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Ubirikubiri of the Awailau Kasa (overall winner at the 24th Telstra Indigenous Art Award)

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Description

Ubirikubiri is one of many stories and dances adopted by the Torres Strait Islanders from their Papua New Guinean neighbours.

The story is told on Boigu, Mabuiag, Mer and the artist’s island of Badu. The artist first heard the story from the noted cultural authority and linguist, Ephraim Bani.

Badu Island elder, Issac Charlie, who first witnessed the performance of the Ubirikubiri dance on Badu in 1926, was also consulted prior to the creation of the sculpture.

The dance was performed by the crocodile clans on Badu and the other islands as a means of maintaining tradition and the spirituality of the people belonging to this and other totems. It was also a means of strengthening and perpetuating the crocodile spirit, Ubirikubiri

The 1926 performance took place at Argan Village which is located on the Awailau Kasa (River). The mask used in the dance was made of turtle shell (Karral) by the artist’s grandfather, Jomen Tamwoy and Mr. Baira. This mask was kept at Motau but no longer exists. Badu Island elder, Tuisofoa Nomoa, recalls seeing the mask and says that its loss was a consequence of the Pearling Industry that was booming in the late 1920s. Many of the Islanders were at sea for months at a time which meant that a lot of the ceremonies and dances were lost along with the material items associated with them. Ubirikubiri was one of the dances that survived and was first performed again in 1985 on Badu. This performance was witnessed by the artist.

Renowned Badu Island choreographer and dance mask creator, James Eseli has produced a number of crocodile masks that have been used in more recent Ubirikubiri performances. His masks can be seen in the collections of the National Gallery of Australia and National Museum of Australia.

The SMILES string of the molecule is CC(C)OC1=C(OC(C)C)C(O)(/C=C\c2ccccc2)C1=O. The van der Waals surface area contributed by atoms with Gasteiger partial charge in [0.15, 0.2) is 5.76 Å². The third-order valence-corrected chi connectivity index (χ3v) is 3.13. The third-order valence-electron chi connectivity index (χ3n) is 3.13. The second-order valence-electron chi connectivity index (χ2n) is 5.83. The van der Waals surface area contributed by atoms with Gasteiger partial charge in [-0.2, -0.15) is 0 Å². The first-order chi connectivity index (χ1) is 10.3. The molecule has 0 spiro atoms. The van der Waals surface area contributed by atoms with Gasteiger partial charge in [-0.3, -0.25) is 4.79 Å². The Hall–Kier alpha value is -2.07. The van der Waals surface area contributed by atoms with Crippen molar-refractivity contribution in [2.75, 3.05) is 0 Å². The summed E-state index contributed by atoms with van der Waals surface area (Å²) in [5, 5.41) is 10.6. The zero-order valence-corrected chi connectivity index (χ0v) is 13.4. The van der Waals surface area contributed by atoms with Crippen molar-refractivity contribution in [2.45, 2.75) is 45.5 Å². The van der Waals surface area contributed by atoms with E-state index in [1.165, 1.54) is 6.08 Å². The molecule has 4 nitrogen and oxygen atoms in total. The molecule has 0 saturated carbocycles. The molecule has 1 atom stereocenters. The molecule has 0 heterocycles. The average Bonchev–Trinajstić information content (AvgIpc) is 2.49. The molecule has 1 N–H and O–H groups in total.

The only Ubirikubiri dance mask from the last century known to exist is housed in the Cambridge University Museum of Archaeology and Anthropology. This turtle shell mask was collected by Alfred Cort Haddon who led a team of researchers from the University to the Torres Strait in 1898 to document and collect cultural material. This mask can be seen in the film ‘Cracks in the Mask’ which is about a quest by the wise and knowledgeable Torres Strait Islander, Ephraim Bani, to reclaim his people’s cultural artefacts from the great museums of Europe where his heritage lies.

Ubirikubiri is said to have travelled to several of the Torres Strait islands from its habitat in Papua New Guinea and specifically to the Awailau Kasa on Badu.

This is a legend that originated on the Mai Kasa, the river that runs into the Torres Strait from the Western coast of Papua New Guinea.

Following the death of his wife a man decided to give his daughter a pet to help console her and keep her company. He brought her a puppy but she didn’t like it. He then brought her a piglet but she didn’t like that either. One day when he was out spearing fish on the beach he came across a baby crocodile which he caught and took home to show his daughter.

She really liked it and named the crocodile Ubirikubiri. Her father made a pen for the crocodile. As it grew he kept enlarging the pen.

After it had become fully grown the father went to visit friends in another village and neglected to feed Ubirikubiri the entire time he was away. When he returned Ubirikubiri was very hungry and very annoyed having been left without food for such a long time.

As the father went to feed Ubirikubiri some fish he grabbed him and killed him then broke out of the pen placing the father on his back and heading off to the Mai Kasa.

The daughter, who had not been at home when Ubirikubiri seized her father, saw the broken pen and evidence of a skirmish. She followed Ubirikubiri’s tracks to the river calling out to the crocodile to tell her about her father.

At Ziba Ziba (that time of day when the sun has almost set) Ubirikubiri appeared on the river bank with her father on his back. She pleaded with the crocodile to give up her father but shaking his huge body he refused and headed back in to the river.

There is a moral to this story that instructs us that if animals are taken from their natural environment they must be looked after and treated and cared for properly.

Additional information

Medium

Cast Bronze and pearlshell

Artist

Dennis Nona

Published

Edition Size

6

Region

Torres Strait Islands

Size

1220mm x 1440mm x 3650mm

Studio

Urban Art Projects Brisbane, QLD

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